The painting describes a gathering underneath a pine tree next to a bridge. Reading from left to right, the three figures are: Laozi, founder of Daoism; Siddhartha Gautama, also known as Shakyamuni, founder of Buddhism; and Confucius, founder of Confucianism. Confucius approaches from the right, folding his hands in a bow to Shakyamuni, the Historical Buddha. Shakyamuni, barefooted, wears a red robe. He can be easily identified by his usnisa, a cranial bump symbolizing wisdom. Laozi stands behind Shakyamuni and looks at him with a happy smile. He holds a roll of book in his hands, most likely his Daodejing (The Classic of the Way and Virtue).
The composition of the painting seems to have borrowed depictions of the Three Laughers of Tiger Creek, a popular allegorical story about the meeting of three famous figures. The Buddhist monk Huiyuan (334–416) lived in a temple as a recluse. He had vowed never to cross the stone bridge over Tiger Creek. One day, the Confucian poet Tao Yuanming (365–427) and the Daoist philosopher Lu Xiujing (406–477) came to visit him. The three men became so deeply absorbed in conversation that when Huiyuan eventually walked with his friends to say farewell, he crossed the bridge without noticing it. Hence the three men laughed together, which signifies the harmony among the three main religions of the time. The artist here has cleverly replaced the three historical figures with the three spiritual founders.
Confucianism and Daoism are the two great indigenous philosophical traditions of China. Confucianism became accepted as state ideology in the Han dynasty (206 B.C.E.–220 C.E.). Daoism came to the fore as a popular belief system around the same time. Meanwhile, Buddhism was introduced to China from India. The three beliefs had since then both conflicted with and complemented each other. The actual blending of the three philosophies did not initiate until the tenth century. During the Ming dynasty (1368–1644), when this painting was created, the harmony among the three faiths became a prevalent thought.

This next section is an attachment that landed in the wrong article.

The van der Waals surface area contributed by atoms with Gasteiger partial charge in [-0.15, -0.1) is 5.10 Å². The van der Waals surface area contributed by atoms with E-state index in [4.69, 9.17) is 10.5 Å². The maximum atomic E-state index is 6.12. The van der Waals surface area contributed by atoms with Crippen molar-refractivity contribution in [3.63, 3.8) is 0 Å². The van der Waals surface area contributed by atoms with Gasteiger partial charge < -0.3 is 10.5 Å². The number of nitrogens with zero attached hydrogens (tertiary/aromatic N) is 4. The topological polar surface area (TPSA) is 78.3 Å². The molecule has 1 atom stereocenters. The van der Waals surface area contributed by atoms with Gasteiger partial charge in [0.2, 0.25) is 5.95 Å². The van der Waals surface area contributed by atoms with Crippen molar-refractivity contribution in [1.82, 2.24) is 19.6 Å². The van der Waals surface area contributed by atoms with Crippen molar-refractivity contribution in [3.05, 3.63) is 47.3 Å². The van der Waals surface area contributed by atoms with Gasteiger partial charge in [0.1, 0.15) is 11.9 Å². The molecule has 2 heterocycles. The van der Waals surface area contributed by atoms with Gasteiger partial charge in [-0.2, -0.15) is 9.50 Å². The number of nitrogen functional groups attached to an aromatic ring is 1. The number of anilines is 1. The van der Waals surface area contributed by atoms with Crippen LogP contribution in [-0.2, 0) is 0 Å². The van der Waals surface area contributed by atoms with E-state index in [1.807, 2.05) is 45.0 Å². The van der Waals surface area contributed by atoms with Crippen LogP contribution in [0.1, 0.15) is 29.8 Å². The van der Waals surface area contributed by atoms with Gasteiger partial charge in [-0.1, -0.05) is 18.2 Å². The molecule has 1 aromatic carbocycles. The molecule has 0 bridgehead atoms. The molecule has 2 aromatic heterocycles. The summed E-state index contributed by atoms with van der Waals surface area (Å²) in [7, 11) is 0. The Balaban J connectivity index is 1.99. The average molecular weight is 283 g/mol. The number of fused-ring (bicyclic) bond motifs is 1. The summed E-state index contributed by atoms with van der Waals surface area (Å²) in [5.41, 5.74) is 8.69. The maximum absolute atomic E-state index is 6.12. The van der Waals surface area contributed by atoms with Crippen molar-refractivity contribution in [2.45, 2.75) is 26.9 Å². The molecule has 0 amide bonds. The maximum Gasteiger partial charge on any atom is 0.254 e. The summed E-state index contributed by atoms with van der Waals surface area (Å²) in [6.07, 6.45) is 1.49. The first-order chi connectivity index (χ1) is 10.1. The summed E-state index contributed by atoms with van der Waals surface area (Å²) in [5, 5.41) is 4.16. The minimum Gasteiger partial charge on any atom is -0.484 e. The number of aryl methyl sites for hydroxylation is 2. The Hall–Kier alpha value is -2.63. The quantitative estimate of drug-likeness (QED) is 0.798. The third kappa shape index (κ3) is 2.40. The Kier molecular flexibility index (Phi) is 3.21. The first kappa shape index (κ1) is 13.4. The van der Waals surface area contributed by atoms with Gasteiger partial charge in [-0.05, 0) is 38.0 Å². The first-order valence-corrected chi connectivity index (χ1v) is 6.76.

This resource was developed for Teaching China with the Smithsonian, made possible by the generous support of the Freeman Foundation
For the classroom
- Write your own narrative version of the Three Laughers of Tiger Creek story. What might the philosophers have been talking about?
- The moral of the Three Laughers of Tiger Creek story reminds us that rules we make for ourselves can be too constraining or unhealthy, and this limits our knowledge or ability to grow. List some ways people may impose unrealistic or unhealthy expectations for themselves. List healthy behaviors they could engage with instead.
- Choose one of the three religious and moral leaders depicted here—Laozi, Siddhartha Gautama, and Confucius—read about their life and teachings, and take notes of what you consider to be most important. Then, gather with a small group of classmates who picked one of the other figures. Together, discuss and share what you learned.
- Research the practices and continuing influence of each of these three religious and philosophical traditions (Daoism, Buddhism, and Confucianism) in China today.